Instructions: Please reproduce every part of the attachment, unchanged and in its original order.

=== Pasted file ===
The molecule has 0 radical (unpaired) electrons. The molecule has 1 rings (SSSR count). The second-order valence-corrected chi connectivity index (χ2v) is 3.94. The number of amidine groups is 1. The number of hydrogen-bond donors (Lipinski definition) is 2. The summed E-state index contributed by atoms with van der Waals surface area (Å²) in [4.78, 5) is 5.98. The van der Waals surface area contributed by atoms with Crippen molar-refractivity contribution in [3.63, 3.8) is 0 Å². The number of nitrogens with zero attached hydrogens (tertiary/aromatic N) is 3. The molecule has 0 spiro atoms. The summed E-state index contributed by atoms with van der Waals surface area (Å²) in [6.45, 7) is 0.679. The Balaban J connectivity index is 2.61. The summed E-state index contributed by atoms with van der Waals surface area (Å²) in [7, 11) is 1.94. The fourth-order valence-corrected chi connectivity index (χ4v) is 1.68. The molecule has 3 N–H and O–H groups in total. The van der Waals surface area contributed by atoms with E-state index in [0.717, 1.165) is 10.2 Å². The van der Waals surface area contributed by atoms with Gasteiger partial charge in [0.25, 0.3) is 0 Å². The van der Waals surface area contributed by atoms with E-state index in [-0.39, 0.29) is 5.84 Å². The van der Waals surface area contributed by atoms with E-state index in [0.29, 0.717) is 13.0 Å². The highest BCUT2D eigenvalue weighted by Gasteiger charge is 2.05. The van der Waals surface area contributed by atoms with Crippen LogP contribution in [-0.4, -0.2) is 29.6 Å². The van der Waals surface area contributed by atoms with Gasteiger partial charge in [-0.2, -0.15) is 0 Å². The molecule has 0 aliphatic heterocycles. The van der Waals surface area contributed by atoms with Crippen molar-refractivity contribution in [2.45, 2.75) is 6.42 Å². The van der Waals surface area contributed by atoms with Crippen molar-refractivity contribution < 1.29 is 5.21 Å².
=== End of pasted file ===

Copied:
The molecule has 0 radical (unpaired) electrons. The molecule has 1 rings (SSSR count). The second-order valence-corrected chi connectivity index (χ2v) is 3.94. The number of amidine groups is 1. The number of hydrogen-bond donors (Lipinski definition) is 2. The summed E-state index contributed by atoms with van der Waals surface area (Å²) in [4.78, 5) is 5.98. The van der Waals surface area contributed by atoms with Crippen molar-refractivity contribution in [3.63, 3.8) is 0 Å². The number of nitrogens with zero attached hydrogens (tertiary/aromatic N) is 3. The molecule has 0 spiro atoms. The summed E-state index contributed by atoms with van der Waals surface area (Å²) in [6.45, 7) is 0.679. The Balaban J connectivity index is 2.61. The summed E-state index contributed by atoms with van der Waals surface area (Å²) in [7, 11) is 1.94. The fourth-order valence-corrected chi connectivity index (χ4v) is 1.68. The molecule has 3 N–H and O–H groups in total. The van der Waals surface area contributed by atoms with E-state index in [0.717, 1.165) is 10.2 Å². The van der Waals surface area contributed by atoms with Gasteiger partial charge in [0.25, 0.3) is 0 Å². The van der Waals surface area contributed by atoms with E-state index in [-0.39, 0.29) is 5.84 Å². The van der Waals surface area contributed by atoms with E-state index in [0.29, 0.717) is 13.0 Å². The highest BCUT2D eigenvalue weighted by Gasteiger charge is 2.05. The van der Waals surface area contributed by atoms with Crippen LogP contribution in [-0.4, -0.2) is 29.6 Å². The van der Waals surface area contributed by atoms with Gasteiger partial charge in [-0.2, -0.15) is 0 Å². The molecule has 0 aliphatic heterocycles. The van der Waals surface area contributed by atoms with Crippen molar-refractivity contribution in [2.45, 2.75) is 6.42 Å². The van der Waals surface area contributed by atoms with Crippen molar-refractivity contribution < 1.29 is 5.21 Å².